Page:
Incoming data suggest the US economy remains resilient in the face of mounting headwinds, but a recession still looks more likely than not later this year. Inflation is slowing, but core remains sticky, which will force the Fed to keep rates elevated. The full impact of that tightening has yet to bite. The hit from higher rates is rippling across the economy, having already dealt a blow to housing market activity, and manufacturing is currently in the crosshairs. The strength of consumer spending, particularly on services, has so far been enough to prevent the broader economy from entering recession, but with the labor market set to weaken in the second half, that could be running on borrowed time.
Three global trends are weighing particularly heavily on manufacturers. High interest rates naturally take a bigger toll on the capital-intensive manufacturing sector. The fading legacy of the pandemic is a headwind, as consumer spending shifts back away from goods and towards services. Finally, the supercharged inventory cycle of the past few years as supply chain problems eased is shifting from boosting to dragging on growth. The US did at least dodge most of the war-related surge in natural gas prices last year and the ongoing uncertainty of future supplies, but the US looks like the cleanest shirt in the dirty laundry.
While expectations have brightened in recent months, evident in buoyant stock markets, the more positive tone of the forward-looking business surveys, and upward revisions by economists to their forecasts, I suspect that optimism will prove to be premature. Falling inflation means the Fed may now be done raising rates, but the economic impact of those increases is only felt with a substantial lag. A prolonged drag on credit standards due to the banking turmoil earlier in the year will add additional downside. Therefore, a recession still appears more likely than not later this year, though I do think that is likely to prove mild by historical standards – more like the early 90s recession than 2008 or 2020.
Despite my gloomy outlook for the broader economy over the next year or two, readers may be surprised to hear I am actually more optimistic for the future of US manufacturing than at any point over the past decade.
The reason is the new wave of supply-side industrial policy we’ve seen, with the Inflation Reduction Act and the CHIPS Act that passed last summer spurring a sharp rise in investment in new manufacturing plants. The scale of the increase has been truly staggering, and the official economic statistics have struggled to keep pace in real time – the data have been persistently revised higher over the past year. Spending on factories has doubled over the past 18 months to close to $200bn annualized. To put that in context, the US is now spending as much building factories as it is offices and commercial buildings such as malls, restaurants and warehouses combined!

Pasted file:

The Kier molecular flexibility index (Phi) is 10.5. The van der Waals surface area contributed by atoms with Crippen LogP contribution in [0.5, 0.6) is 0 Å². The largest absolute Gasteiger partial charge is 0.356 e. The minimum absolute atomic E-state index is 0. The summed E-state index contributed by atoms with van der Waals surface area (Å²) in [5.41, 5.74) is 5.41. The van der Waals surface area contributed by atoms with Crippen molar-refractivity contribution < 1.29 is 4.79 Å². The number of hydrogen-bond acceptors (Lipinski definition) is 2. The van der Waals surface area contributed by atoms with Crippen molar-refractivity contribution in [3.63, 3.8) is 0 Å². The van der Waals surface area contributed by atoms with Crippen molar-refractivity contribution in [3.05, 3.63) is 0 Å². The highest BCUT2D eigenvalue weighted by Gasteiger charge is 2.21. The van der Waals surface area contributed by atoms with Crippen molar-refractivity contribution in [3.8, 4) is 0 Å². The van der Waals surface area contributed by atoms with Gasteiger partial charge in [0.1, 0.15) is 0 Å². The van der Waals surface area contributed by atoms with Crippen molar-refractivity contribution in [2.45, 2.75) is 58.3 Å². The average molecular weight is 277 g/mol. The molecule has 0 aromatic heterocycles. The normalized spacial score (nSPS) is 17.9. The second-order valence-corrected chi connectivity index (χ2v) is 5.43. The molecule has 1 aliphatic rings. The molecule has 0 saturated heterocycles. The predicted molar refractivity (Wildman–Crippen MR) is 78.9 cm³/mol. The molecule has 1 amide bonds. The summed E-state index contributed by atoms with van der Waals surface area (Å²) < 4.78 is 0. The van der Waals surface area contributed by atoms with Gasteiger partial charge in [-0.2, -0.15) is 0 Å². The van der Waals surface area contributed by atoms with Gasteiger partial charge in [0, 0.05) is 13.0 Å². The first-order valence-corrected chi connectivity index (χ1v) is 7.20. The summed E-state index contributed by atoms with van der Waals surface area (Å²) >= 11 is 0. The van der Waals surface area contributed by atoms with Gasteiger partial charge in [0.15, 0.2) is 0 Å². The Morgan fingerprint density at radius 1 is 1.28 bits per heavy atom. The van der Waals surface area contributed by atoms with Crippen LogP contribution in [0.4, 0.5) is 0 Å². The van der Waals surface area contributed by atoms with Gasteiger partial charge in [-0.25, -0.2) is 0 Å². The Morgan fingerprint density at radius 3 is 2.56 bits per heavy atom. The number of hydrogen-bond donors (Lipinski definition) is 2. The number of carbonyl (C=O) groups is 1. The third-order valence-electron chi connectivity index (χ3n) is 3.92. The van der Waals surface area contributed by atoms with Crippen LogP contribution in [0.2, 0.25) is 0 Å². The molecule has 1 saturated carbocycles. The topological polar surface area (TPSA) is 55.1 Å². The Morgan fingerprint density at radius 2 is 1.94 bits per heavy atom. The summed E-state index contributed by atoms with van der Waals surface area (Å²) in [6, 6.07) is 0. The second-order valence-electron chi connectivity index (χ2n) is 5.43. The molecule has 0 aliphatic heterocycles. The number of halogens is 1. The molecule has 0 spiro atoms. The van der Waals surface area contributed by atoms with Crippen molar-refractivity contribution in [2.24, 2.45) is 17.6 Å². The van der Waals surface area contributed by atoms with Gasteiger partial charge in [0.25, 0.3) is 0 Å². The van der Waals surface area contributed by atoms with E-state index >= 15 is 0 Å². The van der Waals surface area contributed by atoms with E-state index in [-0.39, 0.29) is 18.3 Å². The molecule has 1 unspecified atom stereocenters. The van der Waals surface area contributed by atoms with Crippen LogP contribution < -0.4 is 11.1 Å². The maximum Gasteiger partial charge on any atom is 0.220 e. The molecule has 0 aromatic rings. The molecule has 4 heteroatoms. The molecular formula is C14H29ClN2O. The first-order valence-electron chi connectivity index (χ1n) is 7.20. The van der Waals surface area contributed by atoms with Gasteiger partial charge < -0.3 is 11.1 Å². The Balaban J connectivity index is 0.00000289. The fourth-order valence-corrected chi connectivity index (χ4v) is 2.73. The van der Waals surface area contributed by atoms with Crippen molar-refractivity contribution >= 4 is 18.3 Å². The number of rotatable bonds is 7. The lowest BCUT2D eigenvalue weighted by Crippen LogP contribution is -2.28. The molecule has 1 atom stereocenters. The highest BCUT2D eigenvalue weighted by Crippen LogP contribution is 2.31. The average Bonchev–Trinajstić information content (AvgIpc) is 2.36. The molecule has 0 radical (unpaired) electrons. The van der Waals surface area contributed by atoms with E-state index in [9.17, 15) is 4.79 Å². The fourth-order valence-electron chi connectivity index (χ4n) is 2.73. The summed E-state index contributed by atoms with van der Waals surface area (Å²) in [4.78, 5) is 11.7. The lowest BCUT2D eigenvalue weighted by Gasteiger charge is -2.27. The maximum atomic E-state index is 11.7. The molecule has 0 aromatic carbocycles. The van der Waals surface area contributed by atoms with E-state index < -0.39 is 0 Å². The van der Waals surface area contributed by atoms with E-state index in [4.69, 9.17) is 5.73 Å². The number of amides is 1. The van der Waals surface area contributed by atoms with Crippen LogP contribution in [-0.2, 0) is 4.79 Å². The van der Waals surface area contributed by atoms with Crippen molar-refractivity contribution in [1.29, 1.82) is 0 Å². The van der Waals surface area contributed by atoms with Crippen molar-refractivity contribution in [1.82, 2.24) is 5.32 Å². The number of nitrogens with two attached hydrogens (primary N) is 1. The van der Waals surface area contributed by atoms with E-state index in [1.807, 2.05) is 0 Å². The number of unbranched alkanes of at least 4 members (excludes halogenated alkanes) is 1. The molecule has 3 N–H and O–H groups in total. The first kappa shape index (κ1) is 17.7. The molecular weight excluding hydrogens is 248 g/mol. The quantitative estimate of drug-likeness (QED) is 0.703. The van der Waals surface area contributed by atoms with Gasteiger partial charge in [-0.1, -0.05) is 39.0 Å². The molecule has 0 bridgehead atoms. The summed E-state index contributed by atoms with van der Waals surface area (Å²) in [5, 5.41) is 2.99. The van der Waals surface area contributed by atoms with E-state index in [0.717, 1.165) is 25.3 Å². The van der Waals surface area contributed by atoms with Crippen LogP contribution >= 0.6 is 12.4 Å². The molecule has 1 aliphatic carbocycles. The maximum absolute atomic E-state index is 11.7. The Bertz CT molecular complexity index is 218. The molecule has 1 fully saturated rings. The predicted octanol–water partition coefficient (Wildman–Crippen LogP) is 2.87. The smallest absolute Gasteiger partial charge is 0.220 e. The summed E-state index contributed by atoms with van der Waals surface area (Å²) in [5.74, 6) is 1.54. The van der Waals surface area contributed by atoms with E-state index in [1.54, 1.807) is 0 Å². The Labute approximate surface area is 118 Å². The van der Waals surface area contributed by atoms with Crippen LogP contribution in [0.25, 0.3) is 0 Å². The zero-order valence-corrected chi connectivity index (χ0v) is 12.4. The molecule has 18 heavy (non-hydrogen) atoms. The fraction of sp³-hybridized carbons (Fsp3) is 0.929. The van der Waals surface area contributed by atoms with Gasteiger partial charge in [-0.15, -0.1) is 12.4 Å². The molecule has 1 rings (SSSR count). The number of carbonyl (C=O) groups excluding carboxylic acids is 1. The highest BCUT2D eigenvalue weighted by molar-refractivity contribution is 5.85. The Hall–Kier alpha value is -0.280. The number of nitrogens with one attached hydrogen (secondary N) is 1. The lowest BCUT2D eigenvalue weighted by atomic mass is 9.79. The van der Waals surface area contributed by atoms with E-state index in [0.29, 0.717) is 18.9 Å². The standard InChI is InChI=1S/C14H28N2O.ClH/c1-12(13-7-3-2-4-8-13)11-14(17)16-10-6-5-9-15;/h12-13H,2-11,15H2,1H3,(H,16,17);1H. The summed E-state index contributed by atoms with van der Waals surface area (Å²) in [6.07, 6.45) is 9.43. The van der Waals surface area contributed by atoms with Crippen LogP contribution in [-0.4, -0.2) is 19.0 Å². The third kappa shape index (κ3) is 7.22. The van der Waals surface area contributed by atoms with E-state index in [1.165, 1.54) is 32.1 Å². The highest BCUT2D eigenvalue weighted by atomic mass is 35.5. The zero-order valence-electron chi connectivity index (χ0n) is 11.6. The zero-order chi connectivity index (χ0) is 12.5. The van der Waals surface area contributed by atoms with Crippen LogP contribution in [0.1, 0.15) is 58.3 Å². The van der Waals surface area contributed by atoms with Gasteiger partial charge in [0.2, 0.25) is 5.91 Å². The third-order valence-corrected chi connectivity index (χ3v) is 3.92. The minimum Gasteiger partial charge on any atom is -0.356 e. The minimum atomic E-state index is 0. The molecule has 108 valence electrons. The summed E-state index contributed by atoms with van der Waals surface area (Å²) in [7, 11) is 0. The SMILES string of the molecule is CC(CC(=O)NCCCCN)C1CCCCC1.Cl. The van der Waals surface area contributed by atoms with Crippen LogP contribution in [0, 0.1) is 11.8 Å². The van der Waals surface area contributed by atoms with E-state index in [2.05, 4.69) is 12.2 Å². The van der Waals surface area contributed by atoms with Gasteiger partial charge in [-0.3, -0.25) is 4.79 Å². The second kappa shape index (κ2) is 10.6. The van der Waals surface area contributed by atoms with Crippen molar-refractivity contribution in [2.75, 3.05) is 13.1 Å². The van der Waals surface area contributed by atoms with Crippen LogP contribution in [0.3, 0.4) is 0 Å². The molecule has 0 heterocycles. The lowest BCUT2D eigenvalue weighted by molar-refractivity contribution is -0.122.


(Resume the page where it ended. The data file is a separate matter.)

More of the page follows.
The entire boost to construction has been in electronics plants which have benefited from the considerable subsidies on offer for semiconductor chip fabrication and electric vehicles with American-made components. Outside of electronics, spending on factories has continued to trend lower in real terms.
That is already supporting demand for construction equipment and materials, but the bigger boost will come once those factories begin to come online, boosting demand for a wide range of intermediate inputs.
With the boom in structures investment limited to just a few specific industries, seemingly in response to large subsidies from the Federal government, it would be wrong to interpret this as a widespread return of manufacturing to the US. With modern factories operating with fewer employees than in the past and wages are no longer much higher than in the rest of the economy, the implications for the workforce will be more limited.
Nor is industrial policy without its costs. US activism has encouraged similar subsidies from other governments, which will weigh on export demand for US goods. While the direct subsidies are good news for the narrow range of sectors that benefit, that money could arguably have delivered a broader boost to manufacturing if it were invested to help tackle problems faced across industry, notably investments in education and training to help overcome a lack of qualified workers.
However, the surge in factory construction does mean that, once the current economic slump is behind us, the outlook for manufacturing sector over the next five to ten years is brighter than it has been at any time than in the past few decades.
About the Author:
Michael Pearce is lead US economist at Oxford Economics based in New York City. He has spent over a decade analyzing the US and global economy and has degrees in economics and economic history from University College, London and LSE respectively.
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